Started by 24-year-old Abhijit Sinha, Project Defy, is turning one small village outside Bengaluru into a hub of innovation and opportunity
A little girl sits at the back of the class uninterested in most of the lessons, except when it comes to drawing. In that class, she is animatedly working away, and the teacher, taken aback by her intense absorption and enjoyment, asks her what she is drawing. “I’m drawing God,” the little girl answers nonchalantly. “But nobody knows what God looks like,” admonishes the teacher. Unfazed, the child retorts, “Well, they will in a minute!”
This now familiar anecdote is often used to contrast the creativity and ingenuity of children and the unimaginative rigidity of thinking that adults around them, and especially school teachers, often display.
In his hugely popular TED talk entitled Changing Education Paradigms, Sir Ken Robinson points to the problem with our current factory-line education model, noting that “they are trying to meet the future by doing what they did in the past, and along the way they are alienating millions of kids who don’t see any purpose in going to school”.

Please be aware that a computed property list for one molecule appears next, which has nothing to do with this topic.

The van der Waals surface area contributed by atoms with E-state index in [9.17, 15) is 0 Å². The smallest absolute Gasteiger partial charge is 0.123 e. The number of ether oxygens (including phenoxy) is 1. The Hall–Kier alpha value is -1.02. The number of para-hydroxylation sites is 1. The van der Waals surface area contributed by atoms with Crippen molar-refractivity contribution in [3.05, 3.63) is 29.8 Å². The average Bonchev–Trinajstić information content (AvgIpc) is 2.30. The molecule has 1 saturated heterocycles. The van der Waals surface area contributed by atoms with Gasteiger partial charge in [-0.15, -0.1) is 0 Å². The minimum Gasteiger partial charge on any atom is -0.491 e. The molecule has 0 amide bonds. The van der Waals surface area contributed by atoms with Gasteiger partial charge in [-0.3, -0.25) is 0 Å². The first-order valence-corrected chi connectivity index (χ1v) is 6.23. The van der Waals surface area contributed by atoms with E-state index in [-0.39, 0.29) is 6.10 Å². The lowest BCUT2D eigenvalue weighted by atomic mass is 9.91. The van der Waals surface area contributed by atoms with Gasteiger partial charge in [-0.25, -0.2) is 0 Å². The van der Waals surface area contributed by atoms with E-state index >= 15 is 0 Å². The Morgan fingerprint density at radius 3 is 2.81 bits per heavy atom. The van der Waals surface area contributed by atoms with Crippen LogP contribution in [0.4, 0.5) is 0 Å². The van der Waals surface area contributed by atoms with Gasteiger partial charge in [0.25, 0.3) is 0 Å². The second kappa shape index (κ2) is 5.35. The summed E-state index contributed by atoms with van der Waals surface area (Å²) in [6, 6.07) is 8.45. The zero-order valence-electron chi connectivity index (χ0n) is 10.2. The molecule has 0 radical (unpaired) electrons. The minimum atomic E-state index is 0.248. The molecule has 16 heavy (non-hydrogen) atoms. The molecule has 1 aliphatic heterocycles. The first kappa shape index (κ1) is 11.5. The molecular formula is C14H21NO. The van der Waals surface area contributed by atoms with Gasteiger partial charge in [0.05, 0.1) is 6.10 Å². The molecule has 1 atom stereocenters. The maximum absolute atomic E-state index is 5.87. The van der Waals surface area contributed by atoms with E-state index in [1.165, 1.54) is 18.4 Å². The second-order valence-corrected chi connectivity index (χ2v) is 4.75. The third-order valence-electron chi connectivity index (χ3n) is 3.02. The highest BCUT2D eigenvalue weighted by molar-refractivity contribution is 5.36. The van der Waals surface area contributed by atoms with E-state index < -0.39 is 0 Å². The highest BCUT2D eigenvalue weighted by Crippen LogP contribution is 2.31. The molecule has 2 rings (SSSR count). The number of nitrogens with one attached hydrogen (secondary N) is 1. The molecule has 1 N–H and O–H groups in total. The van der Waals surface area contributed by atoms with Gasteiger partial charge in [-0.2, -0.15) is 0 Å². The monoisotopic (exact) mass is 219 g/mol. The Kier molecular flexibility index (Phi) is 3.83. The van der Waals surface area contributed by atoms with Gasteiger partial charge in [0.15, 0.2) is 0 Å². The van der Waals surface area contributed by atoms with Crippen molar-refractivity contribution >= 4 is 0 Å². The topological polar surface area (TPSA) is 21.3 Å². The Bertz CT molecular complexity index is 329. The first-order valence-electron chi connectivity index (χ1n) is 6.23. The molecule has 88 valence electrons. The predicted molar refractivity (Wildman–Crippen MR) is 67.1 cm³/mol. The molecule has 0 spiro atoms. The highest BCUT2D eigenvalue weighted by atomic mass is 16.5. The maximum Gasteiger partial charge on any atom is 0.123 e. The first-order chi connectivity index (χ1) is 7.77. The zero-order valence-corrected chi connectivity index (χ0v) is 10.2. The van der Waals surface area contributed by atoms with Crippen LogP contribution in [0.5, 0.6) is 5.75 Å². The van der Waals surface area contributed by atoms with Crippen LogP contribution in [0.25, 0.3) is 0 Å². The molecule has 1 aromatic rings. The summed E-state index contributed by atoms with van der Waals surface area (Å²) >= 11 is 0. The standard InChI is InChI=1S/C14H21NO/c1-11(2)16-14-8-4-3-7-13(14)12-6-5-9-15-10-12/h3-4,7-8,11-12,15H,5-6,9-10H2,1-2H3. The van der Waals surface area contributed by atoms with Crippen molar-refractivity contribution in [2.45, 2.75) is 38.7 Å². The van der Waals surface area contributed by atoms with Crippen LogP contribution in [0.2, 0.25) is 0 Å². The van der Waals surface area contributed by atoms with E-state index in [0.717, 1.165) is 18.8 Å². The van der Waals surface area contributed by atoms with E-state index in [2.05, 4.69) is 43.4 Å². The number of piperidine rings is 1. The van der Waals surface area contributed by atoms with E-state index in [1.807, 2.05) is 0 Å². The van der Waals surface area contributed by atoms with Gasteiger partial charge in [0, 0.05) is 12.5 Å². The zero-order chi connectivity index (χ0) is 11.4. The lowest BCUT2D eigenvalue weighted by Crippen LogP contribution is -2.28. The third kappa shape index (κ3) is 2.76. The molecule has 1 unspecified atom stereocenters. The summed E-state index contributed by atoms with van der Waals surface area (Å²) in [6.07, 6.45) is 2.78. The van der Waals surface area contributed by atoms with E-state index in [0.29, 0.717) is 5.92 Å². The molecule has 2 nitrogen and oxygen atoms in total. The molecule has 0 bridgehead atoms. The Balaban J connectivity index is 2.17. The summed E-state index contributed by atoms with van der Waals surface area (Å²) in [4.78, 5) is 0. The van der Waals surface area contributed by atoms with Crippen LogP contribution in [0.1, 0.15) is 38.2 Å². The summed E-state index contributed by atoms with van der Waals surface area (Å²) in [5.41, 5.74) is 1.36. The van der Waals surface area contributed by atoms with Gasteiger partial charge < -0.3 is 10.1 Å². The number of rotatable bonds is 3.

One such alienated Bangalore-based engineering student is now on a mission to challenge the current education paradigm in India. Abhijit Sinha (right) was 22 when he completed his studies at a prestigious engineering college in the city. But he’d hated every minute of it: “The teachers were deeply incompetent; there were classes in Artificial Intelligence but no one actually knew how to write a line of code for it.”
He started on his own self-learning journey through MOOCs (Massive Open Online Courses), through which he taught himself AI, Mechanical Design, Machine Learning, etc. “All my knowledge and skills as an engineer stem from my online learning,” he says.
A stint in Uganda followed, where he worked on a variety of projects, one of which was Bodacart, a low-cost ambulance, designed and built for $500. This experience with hands-on collaborative making sparked the idea of an alternative education approach modeled around the Makerspace idea.
He founded Project DEFY (Design Education For Yourself) in Banjarapalya village, on the outskirts of Bengaluru. DEFY is a ‘school’ without teachers, based on the peer-to-peer learning model, where children learn from each other.
“When I first arrived and set up the space with five computers and maker tools, people would come in for fun and out of curiosity. I didn’t speak a word of Kannada, so I couldn’t communicate with them. All I did was to show them how to get to Arvind Gupta’s toy-making site. They’d watch the videos and start making. Slowly, I started to increase the number of websites that they could learn and make from, including YouTube,” says Abhijit.
What started as mere fun became an exercise in serious skill development and problem solving: From toys, children and adults started creating projects around textiles, agriculture and mechanics.